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DENVER-Trillium Corp. originally bought 68 acres in the abandoned rail yards in the Central Platte Valley 14 years ago. At the time it “looked pretty spooky,” says David Syre, who heads the Bellingham, WA-based company, but the once forsaken dirt near Denver Union Station later became the home to the $1 billion-plus Riverfront Park neighborhood, Six Flags Elitch Gardens and the world headquarters for Gates Co.

More recently, Trillium has become embroiled in a financial scandal in the Pacific Northwest, which caused it to lose control of its remaining property in Central Platte Valley. Seven acres of prime land in the Valley has been mired in bankruptcy for most of the year, because Trillium had used it as a collateral for a loan from Western United Life Assurance Co., or WULA, a subsidiary of the now collapsed financial conglomerate Metropolitan Mortgage & Securities of Spokane, WA.

According to the SEC’s complaint, bogus deals materialized in the final days of Metropolitan’s fiscal year 2002, allowing the company to report a profit rather than the loss it had anticipated. In the largest of these deals, Metropolitan reported a $10 million gain by completely financing the purchase of property to Trillium, according to the SEC’s complaint. In addition to charges against Metropolitan’s officers, the SEC levels fraud charges against Trillium and the 64-year-old Syre.

Trillium and Syre, through a statement last month denied any wrongdoing and say they are cooperating with the Securities Exchange Commission, which filed several fraud charges against them. The statement says that they are “victims” of Metropolitan’s collapse, which cost investors an estimated $450million.

A Trillium-created company known as WoDo LLC owns the Denver land. Denver experts estimate it could eventually be the home for a $360 million office, retail and hotel development. The WoDo, or “west of Downtown” property, known as the Commons, between Speer Boulevard and 20th Street, is just hitting the market, because the bankruptcy court just gave permission to sell it.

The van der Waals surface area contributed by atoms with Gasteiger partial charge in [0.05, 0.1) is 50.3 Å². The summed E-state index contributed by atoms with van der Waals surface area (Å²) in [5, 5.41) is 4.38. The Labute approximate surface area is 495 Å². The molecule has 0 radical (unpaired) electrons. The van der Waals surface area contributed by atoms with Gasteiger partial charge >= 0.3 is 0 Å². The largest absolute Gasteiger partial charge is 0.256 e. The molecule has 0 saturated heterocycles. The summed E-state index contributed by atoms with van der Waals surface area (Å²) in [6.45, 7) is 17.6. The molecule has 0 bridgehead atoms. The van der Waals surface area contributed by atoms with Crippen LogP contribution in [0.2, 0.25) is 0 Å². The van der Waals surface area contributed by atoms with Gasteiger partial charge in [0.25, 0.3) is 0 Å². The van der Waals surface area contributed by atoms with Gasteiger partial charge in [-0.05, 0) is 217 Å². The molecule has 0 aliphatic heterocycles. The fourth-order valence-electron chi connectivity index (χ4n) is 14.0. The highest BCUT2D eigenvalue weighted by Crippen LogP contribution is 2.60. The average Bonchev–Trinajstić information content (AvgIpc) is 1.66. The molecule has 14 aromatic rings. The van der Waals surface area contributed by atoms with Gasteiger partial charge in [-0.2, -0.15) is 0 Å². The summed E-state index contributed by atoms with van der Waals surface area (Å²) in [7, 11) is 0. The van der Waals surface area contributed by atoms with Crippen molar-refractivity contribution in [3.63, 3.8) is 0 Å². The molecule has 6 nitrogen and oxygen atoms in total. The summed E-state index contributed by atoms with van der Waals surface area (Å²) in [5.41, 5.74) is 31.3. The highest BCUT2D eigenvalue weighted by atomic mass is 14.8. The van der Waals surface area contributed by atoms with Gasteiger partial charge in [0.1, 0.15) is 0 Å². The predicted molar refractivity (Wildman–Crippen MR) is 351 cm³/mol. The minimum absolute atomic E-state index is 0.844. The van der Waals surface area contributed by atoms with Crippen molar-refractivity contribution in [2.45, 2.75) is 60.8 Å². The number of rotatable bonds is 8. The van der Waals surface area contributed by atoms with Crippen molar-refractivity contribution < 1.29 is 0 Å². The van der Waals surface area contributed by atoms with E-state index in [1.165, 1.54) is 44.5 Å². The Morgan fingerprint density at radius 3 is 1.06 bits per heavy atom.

The CB Richard Ellis team of Eric and Mark Roth and Tim Swan is listing it. The property is “listed with CBRE and will be sold as promptly as possible given current market conditions,” according to WoDo bankruptcy documents recently filed with the US Bankruptcy Court Western District of Washington in Seattle and obtained by GlobeSt.com. “All net proceeds of sales will be used to fund the WULA payments, for repayment of debt incurred in connection with the WULA payments, or for general operating expenses as circumstances warrant.”

No price has been put on the land, but the various lots that can be sold separately or as a package. Land in the valley for the Gates HQ sold for about $194 per sf. “The big buzzword in real circles is transit-oriented developments,” Eric Roth tells GlobeSt.com. “This could be a textbook TOD site.”

Roth will be presenting the land to the 11 teams bidding for the Union Station deal, including Trump. Trump’s partner on his Denver Union Station bid, Felix Satter, in an e-mail to GlobeSt.com wrote: “I am out of the country traveling but would love to look at the site and any relevant info on it. If I like it I will speak with Mr. Trump.”

Tom Clark, executive vice president of the Metro Denver Economic Development Corp., doing a bit of back-of-the-envelope math, estimates the 1.8 million sf of potential development on the parcels could serve as the catalyst for as many as 7,000 jobs and create a payroll in today’s dollars of $325 million.

“This is a big deal,” Clark tells GlobeSt.com. “There is no doubt that will be one of the most sought after pieces of real estate in metro Denver. With the Gates building down there and the old post office annex site being developed into the EPA regional headquarters, and the national spotlight on the Union Station site, there is a great deal of momentum in that part of downtown. “I bet those Trillium guys wish they still controlled the land.”

Tamara Door, president and CEO of the Downtown Denver Partnership, agrees. “I’m not going to say this will put that part of downtown on everybody’s radar screen, because it already is on the radar screen because of Union Station,” Doors tells GlobeSt.com “But this will just get more developers, nationally and locally, buzzing about the area. When the site selectors were recently in town, they made it abundantly clear that we have an embarrassment of riches in Denver. But we just have to continually get the word out, and development opportunities like this help.”

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